In the 1960s, the Soviets and NASA launched the first intrepid explorers into space. In 2001, multimillionaire Dennis Tito became the first “space tourist” to fund his own trip to the International Space Station. By 2004, SpaceShip One had completed the first private manned spaceflight. Now, filmmaker and explorer James Cameron and Google have announced they want to mine asteroids for water and precious metals. But before Cameron and company take their turn, they might have to allow another group of professionals to pave their “legal” pathway into space.
It may not have crossed your mind before, but space law does actually exist. While outer space has been deemed “global commons” for free and peaceful use, leave it to the lawyers to ask the questions about liability, safety and property ownership. In fact, James Cameron might already be breaking the law (or at the very least stepping on some legal toes) by laying claim to an asteroid that might not even be his to claim in the first place.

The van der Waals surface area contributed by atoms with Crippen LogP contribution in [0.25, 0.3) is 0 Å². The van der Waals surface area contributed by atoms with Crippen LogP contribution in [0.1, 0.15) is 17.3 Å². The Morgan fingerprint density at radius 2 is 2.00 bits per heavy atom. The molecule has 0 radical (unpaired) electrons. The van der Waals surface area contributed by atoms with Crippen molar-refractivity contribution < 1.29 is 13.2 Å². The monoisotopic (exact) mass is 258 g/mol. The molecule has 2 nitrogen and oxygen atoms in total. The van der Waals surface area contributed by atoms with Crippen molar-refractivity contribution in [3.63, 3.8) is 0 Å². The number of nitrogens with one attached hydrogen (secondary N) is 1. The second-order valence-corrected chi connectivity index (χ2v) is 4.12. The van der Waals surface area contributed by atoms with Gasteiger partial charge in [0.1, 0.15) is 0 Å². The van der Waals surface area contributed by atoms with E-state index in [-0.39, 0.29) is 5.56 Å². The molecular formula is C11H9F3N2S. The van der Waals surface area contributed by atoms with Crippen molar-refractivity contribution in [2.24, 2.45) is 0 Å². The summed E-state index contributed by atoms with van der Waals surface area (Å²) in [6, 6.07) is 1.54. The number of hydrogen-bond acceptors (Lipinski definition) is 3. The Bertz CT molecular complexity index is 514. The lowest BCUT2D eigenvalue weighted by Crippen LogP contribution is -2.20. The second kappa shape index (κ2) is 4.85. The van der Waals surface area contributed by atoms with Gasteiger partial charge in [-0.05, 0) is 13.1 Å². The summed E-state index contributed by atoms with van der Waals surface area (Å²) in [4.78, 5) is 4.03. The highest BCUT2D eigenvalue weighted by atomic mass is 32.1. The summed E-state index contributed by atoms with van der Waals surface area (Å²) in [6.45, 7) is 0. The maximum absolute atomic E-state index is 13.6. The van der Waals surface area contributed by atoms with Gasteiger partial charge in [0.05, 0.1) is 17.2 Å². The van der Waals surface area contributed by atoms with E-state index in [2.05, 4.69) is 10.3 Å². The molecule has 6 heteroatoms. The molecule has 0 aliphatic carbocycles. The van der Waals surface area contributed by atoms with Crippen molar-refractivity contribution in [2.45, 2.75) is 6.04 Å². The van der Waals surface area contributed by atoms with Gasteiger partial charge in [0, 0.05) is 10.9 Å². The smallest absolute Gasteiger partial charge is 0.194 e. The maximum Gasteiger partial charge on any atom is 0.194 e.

One particular problem that alarms both lawyers and scientists alike is the issue of space debris. From obsolete satellites that are still orbiting the Earth to lost spanners and wrenches used by NASA astronauts, flotsam and jetsam in space has the potential to wreak havoc from both a legal and operational standpoint. More private spacecraft flying to and from the Earth inevitably means more space debris.
Scientists at the Compass Summit last year address the issue of space junk, including how to deal with it, how to keep space clean, and the legal implications of an international agreement.
By the way, if you are an aspiring lawyer, but aren’t interested in an Earth-based legal practice, check out the University of Nebraska-Lincoln’s Space, Cyber and Telecommunications Law program.